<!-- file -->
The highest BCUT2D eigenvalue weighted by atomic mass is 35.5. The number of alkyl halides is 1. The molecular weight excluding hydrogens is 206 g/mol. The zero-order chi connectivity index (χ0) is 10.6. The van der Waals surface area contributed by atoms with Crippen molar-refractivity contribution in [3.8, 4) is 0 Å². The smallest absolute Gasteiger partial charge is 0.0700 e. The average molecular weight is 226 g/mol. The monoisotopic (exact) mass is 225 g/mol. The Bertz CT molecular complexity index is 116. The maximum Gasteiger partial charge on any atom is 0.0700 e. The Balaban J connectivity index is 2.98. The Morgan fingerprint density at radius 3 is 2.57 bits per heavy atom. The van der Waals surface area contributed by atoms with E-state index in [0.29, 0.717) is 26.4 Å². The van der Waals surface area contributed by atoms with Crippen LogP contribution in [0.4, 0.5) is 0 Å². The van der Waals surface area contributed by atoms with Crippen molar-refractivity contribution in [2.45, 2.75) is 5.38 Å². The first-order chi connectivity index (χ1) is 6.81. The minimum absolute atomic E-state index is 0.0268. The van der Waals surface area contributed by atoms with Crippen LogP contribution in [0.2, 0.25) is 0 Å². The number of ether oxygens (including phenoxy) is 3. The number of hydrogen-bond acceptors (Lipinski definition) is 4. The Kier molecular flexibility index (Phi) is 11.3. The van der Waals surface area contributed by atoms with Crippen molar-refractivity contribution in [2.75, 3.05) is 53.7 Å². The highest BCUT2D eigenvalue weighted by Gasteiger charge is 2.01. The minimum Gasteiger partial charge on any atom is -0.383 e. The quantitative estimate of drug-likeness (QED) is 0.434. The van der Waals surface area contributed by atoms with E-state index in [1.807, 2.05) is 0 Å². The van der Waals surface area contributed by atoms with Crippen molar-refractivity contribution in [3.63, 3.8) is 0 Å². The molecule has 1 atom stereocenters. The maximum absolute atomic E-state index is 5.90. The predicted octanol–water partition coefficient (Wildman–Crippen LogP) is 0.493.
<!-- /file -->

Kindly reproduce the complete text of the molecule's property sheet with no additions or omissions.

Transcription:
The highest BCUT2D eigenvalue weighted by atomic mass is 35.5. The number of alkyl halides is 1. The molecular weight excluding hydrogens is 206 g/mol. The zero-order chi connectivity index (χ0) is 10.6. The van der Waals surface area contributed by atoms with Crippen molar-refractivity contribution in [3.8, 4) is 0 Å². The smallest absolute Gasteiger partial charge is 0.0700 e. The average molecular weight is 226 g/mol. The monoisotopic (exact) mass is 225 g/mol. The Bertz CT molecular complexity index is 116. The maximum Gasteiger partial charge on any atom is 0.0700 e. The Balaban J connectivity index is 2.98. The Morgan fingerprint density at radius 3 is 2.57 bits per heavy atom. The van der Waals surface area contributed by atoms with E-state index in [0.29, 0.717) is 26.4 Å². The van der Waals surface area contributed by atoms with Crippen LogP contribution in [0.4, 0.5) is 0 Å². The van der Waals surface area contributed by atoms with Crippen molar-refractivity contribution in [2.45, 2.75) is 5.38 Å². The first-order chi connectivity index (χ1) is 6.81. The minimum absolute atomic E-state index is 0.0268. The van der Waals surface area contributed by atoms with Crippen LogP contribution in [0.2, 0.25) is 0 Å². The number of ether oxygens (including phenoxy) is 3. The number of hydrogen-bond acceptors (Lipinski definition) is 4. The Kier molecular flexibility index (Phi) is 11.3. The van der Waals surface area contributed by atoms with Crippen molar-refractivity contribution in [2.75, 3.05) is 53.7 Å². The highest BCUT2D eigenvalue weighted by Gasteiger charge is 2.01. The minimum Gasteiger partial charge on any atom is -0.383 e. The quantitative estimate of drug-likeness (QED) is 0.434. The van der Waals surface area contributed by atoms with E-state index in [1.807, 2.05) is 0 Å². The van der Waals surface area contributed by atoms with Crippen molar-refractivity contribution in [3.63, 3.8) is 0 Å². The molecule has 1 atom stereocenters. The maximum absolute atomic E-state index is 5.90. The predicted octanol–water partition coefficient (Wildman–Crippen LogP) is 0.493.